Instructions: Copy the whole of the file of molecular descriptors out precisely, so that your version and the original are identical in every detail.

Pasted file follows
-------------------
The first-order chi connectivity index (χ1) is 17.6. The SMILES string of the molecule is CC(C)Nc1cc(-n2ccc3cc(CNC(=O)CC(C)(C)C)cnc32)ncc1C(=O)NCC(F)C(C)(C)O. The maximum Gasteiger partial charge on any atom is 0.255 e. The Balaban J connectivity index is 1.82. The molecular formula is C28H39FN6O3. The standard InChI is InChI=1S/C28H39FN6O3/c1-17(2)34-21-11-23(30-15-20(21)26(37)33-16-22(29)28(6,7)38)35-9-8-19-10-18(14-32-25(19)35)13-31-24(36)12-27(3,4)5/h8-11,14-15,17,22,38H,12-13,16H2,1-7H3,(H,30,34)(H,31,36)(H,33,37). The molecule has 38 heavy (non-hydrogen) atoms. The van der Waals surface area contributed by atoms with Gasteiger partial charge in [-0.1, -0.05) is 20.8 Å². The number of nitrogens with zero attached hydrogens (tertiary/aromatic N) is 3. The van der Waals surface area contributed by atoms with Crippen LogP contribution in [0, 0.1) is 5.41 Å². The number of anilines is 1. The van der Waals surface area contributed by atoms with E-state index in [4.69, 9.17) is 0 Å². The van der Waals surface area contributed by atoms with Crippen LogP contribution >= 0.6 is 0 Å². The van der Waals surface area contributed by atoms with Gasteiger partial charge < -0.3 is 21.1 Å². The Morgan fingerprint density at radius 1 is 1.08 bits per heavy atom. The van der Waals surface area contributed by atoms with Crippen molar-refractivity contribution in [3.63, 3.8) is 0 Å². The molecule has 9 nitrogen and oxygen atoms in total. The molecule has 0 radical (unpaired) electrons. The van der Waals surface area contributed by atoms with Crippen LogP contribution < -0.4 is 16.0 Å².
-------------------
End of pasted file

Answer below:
The first-order chi connectivity index (χ1) is 17.6. The SMILES string of the molecule is CC(C)Nc1cc(-n2ccc3cc(CNC(=O)CC(C)(C)C)cnc32)ncc1C(=O)NCC(F)C(C)(C)O. The maximum Gasteiger partial charge on any atom is 0.255 e. The Balaban J connectivity index is 1.82. The molecular formula is C28H39FN6O3. The standard InChI is InChI=1S/C28H39FN6O3/c1-17(2)34-21-11-23(30-15-20(21)26(37)33-16-22(29)28(6,7)38)35-9-8-19-10-18(14-32-25(19)35)13-31-24(36)12-27(3,4)5/h8-11,14-15,17,22,38H,12-13,16H2,1-7H3,(H,30,34)(H,31,36)(H,33,37). The molecule has 38 heavy (non-hydrogen) atoms. The van der Waals surface area contributed by atoms with Gasteiger partial charge in [-0.1, -0.05) is 20.8 Å². The number of nitrogens with zero attached hydrogens (tertiary/aromatic N) is 3. The van der Waals surface area contributed by atoms with Crippen LogP contribution in [0, 0.1) is 5.41 Å². The number of anilines is 1. The van der Waals surface area contributed by atoms with E-state index in [4.69, 9.17) is 0 Å². The van der Waals surface area contributed by atoms with Crippen LogP contribution >= 0.6 is 0 Å². The van der Waals surface area contributed by atoms with Gasteiger partial charge < -0.3 is 21.1 Å². The Morgan fingerprint density at radius 1 is 1.08 bits per heavy atom. The van der Waals surface area contributed by atoms with Crippen molar-refractivity contribution in [3.63, 3.8) is 0 Å². The molecule has 9 nitrogen and oxygen atoms in total. The molecule has 0 radical (unpaired) electrons. The van der Waals surface area contributed by atoms with Crippen LogP contribution < -0.4 is 16.0 Å².